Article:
Sampling for Orius
A study indicated that in soybean, O. insidiosus oviposit their eggs most frequently in leaf petioles and in the upper soybean canopy. Increased populations and inflight activity of adults have been reported on soybean foliage during flowering. Orius adults and nymphs search soybean blossoms, which are known to harbor flower thrips. Because soybean blossoms are located at bases of petioles, adult O. insidiosus are likely to pass over plant petioles when moving between blossoms and leaflets. This may explain why there is greater oviposition in petioles. Additionally, adult females may preferentially search the upper trifoliate for soybean thrips, which would account for greater concentration of their eggs in the upper soybean plant strata. Thus, if sampling for Orius, it may increase sampling efficiency to sample the upper plant canopy. Orius adults and older nymphs are easy to see in crop flowers such as cucumber and pepper flowers, where they are feeding on thrips and pollen. Adults and younger stages can be found also on leaves and along stems, but are more difficult to detect in these plant areas. Use of a headband magnifier or hand lens will help with their detection and identification. One could remove flowers from plants and shake them on a white paper to determine Orius presence especially if these flowers are harboring thrips.
Do Orius play a role in protecting agronomic crops?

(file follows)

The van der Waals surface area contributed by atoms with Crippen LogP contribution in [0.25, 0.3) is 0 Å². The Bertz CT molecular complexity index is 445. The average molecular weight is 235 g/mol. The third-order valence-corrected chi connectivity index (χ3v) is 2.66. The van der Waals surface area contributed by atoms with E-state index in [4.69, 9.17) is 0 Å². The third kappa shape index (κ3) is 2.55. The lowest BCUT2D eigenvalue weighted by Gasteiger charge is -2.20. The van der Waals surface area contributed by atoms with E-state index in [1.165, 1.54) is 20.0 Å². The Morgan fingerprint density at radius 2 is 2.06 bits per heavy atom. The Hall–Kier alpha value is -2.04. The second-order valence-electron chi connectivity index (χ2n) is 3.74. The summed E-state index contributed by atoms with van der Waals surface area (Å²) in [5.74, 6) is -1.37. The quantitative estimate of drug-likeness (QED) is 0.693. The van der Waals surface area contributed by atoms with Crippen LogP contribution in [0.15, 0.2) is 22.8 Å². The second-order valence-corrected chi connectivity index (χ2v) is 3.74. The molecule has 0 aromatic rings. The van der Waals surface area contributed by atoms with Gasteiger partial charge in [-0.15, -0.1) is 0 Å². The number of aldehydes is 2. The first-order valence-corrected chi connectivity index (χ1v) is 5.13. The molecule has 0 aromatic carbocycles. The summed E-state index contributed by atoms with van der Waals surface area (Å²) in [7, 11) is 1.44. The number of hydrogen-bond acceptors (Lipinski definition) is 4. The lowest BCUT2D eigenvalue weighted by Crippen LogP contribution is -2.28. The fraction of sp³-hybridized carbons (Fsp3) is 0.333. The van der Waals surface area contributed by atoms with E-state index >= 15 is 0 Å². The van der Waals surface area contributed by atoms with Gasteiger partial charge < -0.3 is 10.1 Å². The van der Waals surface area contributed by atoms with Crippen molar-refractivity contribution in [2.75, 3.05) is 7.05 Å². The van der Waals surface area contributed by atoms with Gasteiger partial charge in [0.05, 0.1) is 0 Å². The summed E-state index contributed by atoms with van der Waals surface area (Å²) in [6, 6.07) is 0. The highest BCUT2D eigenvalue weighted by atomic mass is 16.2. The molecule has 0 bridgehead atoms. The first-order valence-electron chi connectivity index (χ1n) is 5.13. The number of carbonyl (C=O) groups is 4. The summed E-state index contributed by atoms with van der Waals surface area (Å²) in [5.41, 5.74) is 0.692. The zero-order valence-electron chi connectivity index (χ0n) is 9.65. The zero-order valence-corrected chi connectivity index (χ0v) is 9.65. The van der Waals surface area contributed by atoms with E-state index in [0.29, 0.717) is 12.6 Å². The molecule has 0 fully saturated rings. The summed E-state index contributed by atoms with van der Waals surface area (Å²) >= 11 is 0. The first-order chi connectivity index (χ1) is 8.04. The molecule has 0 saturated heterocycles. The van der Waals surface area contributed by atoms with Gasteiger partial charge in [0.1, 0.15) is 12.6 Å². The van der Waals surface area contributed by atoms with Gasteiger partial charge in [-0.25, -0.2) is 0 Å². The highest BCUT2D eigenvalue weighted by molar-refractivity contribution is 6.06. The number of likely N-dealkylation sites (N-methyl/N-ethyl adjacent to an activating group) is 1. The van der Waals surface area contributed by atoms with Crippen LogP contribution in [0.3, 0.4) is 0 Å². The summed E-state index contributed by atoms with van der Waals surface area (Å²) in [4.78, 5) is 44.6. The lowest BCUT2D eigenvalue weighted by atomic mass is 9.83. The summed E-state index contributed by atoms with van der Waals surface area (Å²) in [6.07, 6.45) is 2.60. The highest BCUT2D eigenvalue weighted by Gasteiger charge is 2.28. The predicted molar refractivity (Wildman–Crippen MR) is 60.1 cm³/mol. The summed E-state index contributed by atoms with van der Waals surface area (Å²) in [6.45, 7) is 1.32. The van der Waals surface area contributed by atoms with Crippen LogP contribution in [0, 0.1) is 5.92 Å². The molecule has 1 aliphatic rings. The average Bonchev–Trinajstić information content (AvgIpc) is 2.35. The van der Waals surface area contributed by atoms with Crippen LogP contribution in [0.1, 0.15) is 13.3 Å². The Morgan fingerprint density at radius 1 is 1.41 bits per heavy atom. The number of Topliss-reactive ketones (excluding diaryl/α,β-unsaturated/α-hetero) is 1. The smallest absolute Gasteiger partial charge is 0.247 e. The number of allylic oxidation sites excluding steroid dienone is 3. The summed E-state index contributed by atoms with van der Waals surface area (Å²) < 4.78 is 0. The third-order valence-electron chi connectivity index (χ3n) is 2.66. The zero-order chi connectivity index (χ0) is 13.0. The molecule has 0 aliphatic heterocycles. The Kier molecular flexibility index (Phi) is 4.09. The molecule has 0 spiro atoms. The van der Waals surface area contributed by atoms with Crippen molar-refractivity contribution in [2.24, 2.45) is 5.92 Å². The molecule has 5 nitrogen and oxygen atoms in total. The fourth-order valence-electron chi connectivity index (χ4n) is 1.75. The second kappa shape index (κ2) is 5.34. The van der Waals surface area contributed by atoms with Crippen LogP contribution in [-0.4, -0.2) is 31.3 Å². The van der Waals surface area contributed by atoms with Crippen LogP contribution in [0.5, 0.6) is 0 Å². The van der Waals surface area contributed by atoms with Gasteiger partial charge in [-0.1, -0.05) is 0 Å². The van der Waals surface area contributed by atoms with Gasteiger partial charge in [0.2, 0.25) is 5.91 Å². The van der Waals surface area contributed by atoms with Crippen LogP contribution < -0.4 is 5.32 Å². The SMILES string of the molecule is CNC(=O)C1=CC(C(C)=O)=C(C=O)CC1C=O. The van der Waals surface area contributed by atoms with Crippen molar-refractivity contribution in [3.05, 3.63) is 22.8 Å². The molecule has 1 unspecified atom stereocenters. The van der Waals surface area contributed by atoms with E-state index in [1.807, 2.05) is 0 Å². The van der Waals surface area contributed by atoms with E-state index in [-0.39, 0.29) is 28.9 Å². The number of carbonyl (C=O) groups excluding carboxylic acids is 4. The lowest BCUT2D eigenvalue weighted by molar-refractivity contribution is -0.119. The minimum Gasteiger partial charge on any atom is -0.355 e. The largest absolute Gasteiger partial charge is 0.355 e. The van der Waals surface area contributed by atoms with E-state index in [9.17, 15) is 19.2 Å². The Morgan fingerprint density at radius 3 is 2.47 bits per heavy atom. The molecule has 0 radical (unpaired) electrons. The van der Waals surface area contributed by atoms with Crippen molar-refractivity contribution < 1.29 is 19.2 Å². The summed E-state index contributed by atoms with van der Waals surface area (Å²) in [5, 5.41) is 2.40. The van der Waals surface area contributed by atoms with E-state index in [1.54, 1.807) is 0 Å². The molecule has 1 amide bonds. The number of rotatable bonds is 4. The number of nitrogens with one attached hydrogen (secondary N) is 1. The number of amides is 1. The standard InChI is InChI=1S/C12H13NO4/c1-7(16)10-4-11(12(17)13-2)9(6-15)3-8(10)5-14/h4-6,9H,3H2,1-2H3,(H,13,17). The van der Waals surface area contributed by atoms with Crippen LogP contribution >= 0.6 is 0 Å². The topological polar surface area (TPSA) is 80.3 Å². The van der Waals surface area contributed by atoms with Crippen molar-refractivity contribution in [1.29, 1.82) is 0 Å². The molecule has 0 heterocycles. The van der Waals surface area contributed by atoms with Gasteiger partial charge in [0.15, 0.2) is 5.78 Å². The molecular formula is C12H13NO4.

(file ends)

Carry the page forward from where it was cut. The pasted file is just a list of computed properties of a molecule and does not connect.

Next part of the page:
Predation on European corn borer (ECB) and corn earworm (CEW) in corn. The ECB and CEW are important corn pests. The ability of O. insidiosus to search for, find, and destroy ECB and CEW eggs was investigated. Orius insidiosus was noted searching in corn silks first, followed by corn leaves but not in the tassel. Interesting enough, expected areas of highest CEW and ECB egg densities are silks and leaves, respectively. Orius insidiosus is an important natural enemy of CEW in corn, cotton and sorghum. A study conducted in western Maryland, revealed ECB larvae sustain high mortality in field corn and that O. insidiosus was the most important predator of ECB larvae in western Maryland. Their population peak coincides with corn pollen-shedding and silking; during which, they feed on second-generation ECB larvae and corn pollen. Therefore, successful biological control of ECB larvae by O. insidiosus is linked to arthropod prey and corn pollen.